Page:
This visual design finding was based on our concept prototype testing which we did with 30+ teens in San Francisco. Of the three prototypes we had teenagers user test, the one that got the most positive reaction featured very saturated (close to primary) color cards. When asked why they liked this concept, the strong color used in the design was one of the main factors. Our researchers went on to ask if they would prefer just a single color app design and the answer was that they preferred each card having a different color since it made it more fun and surprising. This actually challenged our original assumption that teens would like simpler, more subdued colors as popular teen apps such as Instagram and Facebook have simple colors. That said, Snapchat’s yellow appears to fit with our findings.
3. Anonymity in social can’t be trusted
This was a pretty surprising finding considering recent success that anonymous social networking apps have had (ie. Ask.fm, Secret, Yik Yak and Whisper). In workshops with teenagers, while brainstorming social app ideas that could be trusted and support positive relationships, the consensus among our teens was that anonymous social apps often lead to negative, bullying, and even hostile communications. The majority of our teens said users should have real identities to be held accountable for one’s actions. This obviously contradicts all of the buzz anonymous apps have received in the past year. That being said, it appears to explain the more recent poor growth in these apps due to a bullying backlash as reported in recent articles like this one on Techcrunch. Can we go so far as to say anonymous social app just aren’t cool anymore?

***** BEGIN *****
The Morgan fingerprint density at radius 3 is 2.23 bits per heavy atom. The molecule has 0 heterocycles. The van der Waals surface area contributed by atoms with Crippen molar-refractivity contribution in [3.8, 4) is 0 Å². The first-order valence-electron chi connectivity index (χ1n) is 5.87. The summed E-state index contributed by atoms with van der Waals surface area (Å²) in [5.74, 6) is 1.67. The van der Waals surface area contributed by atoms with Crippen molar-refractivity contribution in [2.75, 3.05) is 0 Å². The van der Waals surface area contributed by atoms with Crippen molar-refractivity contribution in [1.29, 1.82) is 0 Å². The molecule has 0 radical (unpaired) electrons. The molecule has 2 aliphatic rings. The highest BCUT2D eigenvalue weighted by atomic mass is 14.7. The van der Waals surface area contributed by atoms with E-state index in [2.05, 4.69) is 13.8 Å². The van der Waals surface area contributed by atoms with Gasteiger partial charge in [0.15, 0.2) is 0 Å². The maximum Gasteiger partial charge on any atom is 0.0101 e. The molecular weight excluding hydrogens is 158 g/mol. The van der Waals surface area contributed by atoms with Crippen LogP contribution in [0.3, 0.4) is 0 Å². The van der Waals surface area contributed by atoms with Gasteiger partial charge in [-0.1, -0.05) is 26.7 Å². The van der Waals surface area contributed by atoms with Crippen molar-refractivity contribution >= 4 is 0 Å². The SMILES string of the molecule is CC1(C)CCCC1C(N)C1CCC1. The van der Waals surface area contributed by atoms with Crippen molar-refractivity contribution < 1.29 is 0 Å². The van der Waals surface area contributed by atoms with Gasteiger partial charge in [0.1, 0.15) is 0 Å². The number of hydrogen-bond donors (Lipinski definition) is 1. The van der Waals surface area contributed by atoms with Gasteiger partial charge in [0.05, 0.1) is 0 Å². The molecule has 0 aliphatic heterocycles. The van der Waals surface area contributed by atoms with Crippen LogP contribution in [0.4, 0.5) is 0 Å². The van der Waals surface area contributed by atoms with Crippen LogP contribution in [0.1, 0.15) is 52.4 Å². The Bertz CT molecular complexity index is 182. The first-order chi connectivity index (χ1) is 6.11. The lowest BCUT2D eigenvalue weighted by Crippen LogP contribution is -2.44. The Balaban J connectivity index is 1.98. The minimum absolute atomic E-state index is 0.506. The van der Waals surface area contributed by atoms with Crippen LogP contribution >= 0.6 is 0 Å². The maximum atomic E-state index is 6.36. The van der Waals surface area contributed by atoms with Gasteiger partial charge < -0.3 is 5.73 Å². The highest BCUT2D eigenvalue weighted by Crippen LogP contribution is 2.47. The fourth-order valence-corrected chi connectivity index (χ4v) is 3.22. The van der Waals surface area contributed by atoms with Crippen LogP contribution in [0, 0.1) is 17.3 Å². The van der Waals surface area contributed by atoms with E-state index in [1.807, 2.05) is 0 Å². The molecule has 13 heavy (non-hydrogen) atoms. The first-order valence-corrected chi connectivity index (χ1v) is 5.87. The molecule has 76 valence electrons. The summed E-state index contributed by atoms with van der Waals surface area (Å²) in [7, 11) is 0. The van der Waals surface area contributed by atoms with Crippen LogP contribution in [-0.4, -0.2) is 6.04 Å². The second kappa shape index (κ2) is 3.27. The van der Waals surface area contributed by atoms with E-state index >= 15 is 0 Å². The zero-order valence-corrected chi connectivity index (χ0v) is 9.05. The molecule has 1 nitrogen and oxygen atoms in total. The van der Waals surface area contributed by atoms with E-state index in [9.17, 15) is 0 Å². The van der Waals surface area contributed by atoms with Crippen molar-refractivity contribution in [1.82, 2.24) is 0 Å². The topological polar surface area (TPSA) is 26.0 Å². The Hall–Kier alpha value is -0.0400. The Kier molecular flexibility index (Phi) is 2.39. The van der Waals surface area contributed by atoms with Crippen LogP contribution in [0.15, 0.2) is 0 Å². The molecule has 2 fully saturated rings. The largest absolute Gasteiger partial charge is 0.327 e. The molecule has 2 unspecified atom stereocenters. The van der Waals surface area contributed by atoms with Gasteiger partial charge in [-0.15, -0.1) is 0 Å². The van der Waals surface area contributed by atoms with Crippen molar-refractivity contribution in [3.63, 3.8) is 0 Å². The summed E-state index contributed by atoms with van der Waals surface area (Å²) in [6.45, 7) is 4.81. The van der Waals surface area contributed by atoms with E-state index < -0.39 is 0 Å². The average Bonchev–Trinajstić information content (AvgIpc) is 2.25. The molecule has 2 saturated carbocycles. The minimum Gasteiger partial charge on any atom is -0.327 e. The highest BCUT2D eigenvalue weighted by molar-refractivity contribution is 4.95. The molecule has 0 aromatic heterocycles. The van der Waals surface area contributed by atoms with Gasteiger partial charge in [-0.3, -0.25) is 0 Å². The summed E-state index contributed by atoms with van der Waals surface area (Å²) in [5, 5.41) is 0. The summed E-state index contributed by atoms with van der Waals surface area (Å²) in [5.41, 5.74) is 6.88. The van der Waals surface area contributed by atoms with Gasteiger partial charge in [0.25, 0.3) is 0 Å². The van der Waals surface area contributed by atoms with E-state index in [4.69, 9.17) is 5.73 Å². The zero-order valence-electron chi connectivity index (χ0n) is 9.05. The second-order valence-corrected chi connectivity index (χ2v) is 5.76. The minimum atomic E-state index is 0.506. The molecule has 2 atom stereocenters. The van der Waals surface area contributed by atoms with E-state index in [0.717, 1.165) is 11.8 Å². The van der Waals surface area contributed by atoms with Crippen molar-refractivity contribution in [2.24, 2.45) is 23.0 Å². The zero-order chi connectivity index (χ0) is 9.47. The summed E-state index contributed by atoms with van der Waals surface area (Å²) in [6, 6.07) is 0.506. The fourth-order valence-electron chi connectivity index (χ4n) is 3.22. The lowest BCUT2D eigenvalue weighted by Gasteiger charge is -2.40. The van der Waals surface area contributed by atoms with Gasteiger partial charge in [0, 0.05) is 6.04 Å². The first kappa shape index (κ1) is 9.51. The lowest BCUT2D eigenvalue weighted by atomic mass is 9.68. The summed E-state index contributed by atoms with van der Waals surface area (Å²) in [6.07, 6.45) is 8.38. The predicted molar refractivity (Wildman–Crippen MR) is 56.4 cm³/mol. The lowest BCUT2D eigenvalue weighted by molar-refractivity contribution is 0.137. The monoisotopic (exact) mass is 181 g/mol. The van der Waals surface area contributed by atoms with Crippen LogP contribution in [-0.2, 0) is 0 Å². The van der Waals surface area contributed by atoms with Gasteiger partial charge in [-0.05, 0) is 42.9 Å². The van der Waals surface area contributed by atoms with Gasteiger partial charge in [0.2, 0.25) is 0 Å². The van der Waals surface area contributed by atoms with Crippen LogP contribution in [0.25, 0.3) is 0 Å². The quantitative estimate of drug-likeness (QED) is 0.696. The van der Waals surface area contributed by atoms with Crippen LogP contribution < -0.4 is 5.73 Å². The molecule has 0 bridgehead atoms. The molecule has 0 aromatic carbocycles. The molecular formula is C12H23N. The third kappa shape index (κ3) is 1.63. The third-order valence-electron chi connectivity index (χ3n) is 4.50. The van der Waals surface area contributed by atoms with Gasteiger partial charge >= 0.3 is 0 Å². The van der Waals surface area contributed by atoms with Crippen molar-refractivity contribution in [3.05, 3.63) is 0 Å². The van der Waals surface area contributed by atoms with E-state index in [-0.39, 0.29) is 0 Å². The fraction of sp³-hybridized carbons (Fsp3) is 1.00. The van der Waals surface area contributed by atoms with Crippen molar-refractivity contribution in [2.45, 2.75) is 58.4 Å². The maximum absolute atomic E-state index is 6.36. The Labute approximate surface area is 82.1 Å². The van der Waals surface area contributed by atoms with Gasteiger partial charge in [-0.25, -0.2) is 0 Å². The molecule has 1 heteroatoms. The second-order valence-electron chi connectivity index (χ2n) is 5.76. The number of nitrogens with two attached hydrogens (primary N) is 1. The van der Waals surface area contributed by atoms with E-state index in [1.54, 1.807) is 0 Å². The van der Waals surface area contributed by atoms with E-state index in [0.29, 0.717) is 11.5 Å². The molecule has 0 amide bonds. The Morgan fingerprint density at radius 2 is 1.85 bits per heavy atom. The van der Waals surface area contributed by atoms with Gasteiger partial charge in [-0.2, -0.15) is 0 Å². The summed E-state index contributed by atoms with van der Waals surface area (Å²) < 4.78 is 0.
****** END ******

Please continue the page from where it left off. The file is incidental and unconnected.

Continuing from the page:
4. Teens want to be nice